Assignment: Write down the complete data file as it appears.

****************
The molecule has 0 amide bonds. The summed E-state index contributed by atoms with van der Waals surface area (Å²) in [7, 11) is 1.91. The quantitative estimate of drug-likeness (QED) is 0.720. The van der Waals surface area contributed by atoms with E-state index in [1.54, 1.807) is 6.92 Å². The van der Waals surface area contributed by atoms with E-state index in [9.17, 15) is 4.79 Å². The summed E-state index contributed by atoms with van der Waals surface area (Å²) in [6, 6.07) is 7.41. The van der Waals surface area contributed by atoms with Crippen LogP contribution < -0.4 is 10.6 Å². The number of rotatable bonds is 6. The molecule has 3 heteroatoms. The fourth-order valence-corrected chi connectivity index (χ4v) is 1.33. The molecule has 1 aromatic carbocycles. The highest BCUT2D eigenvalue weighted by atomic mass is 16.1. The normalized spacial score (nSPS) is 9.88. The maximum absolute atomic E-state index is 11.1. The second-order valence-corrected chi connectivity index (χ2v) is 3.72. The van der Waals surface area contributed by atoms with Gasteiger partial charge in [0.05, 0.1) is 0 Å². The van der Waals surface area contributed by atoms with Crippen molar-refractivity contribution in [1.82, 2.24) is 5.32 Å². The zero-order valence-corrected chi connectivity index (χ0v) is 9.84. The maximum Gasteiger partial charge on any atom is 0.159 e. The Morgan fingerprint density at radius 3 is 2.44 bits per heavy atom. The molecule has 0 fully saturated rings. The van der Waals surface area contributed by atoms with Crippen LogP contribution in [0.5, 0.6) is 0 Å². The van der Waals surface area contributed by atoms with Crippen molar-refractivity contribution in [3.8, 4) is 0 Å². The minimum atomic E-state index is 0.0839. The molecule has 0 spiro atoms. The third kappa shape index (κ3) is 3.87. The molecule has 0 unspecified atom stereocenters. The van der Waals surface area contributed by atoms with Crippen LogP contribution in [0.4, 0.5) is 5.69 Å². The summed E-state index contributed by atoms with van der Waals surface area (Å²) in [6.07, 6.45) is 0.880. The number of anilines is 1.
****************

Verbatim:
The molecule has 0 amide bonds. The summed E-state index contributed by atoms with van der Waals surface area (Å²) in [7, 11) is 1.91. The quantitative estimate of drug-likeness (QED) is 0.720. The van der Waals surface area contributed by atoms with E-state index in [1.54, 1.807) is 6.92 Å². The van der Waals surface area contributed by atoms with E-state index in [9.17, 15) is 4.79 Å². The summed E-state index contributed by atoms with van der Waals surface area (Å²) in [6, 6.07) is 7.41. The van der Waals surface area contributed by atoms with Crippen LogP contribution < -0.4 is 10.6 Å². The number of rotatable bonds is 6. The molecule has 3 heteroatoms. The fourth-order valence-corrected chi connectivity index (χ4v) is 1.33. The molecule has 1 aromatic carbocycles. The highest BCUT2D eigenvalue weighted by atomic mass is 16.1. The normalized spacial score (nSPS) is 9.88. The maximum absolute atomic E-state index is 11.1. The second-order valence-corrected chi connectivity index (χ2v) is 3.72. The van der Waals surface area contributed by atoms with Gasteiger partial charge in [0.05, 0.1) is 0 Å². The van der Waals surface area contributed by atoms with Crippen molar-refractivity contribution in [1.82, 2.24) is 5.32 Å². The zero-order valence-corrected chi connectivity index (χ0v) is 9.84. The maximum Gasteiger partial charge on any atom is 0.159 e. The Morgan fingerprint density at radius 3 is 2.44 bits per heavy atom. The molecule has 0 fully saturated rings. The van der Waals surface area contributed by atoms with Crippen LogP contribution in [0.5, 0.6) is 0 Å². The van der Waals surface area contributed by atoms with Crippen molar-refractivity contribution in [3.8, 4) is 0 Å². The minimum atomic E-state index is 0.0839. The molecule has 0 spiro atoms. The third kappa shape index (κ3) is 3.87. The molecule has 0 unspecified atom stereocenters. The van der Waals surface area contributed by atoms with Crippen LogP contribution in [0.4, 0.5) is 5.69 Å². The summed E-state index contributed by atoms with van der Waals surface area (Å²) in [6.07, 6.45) is 0.880. The number of anilines is 1.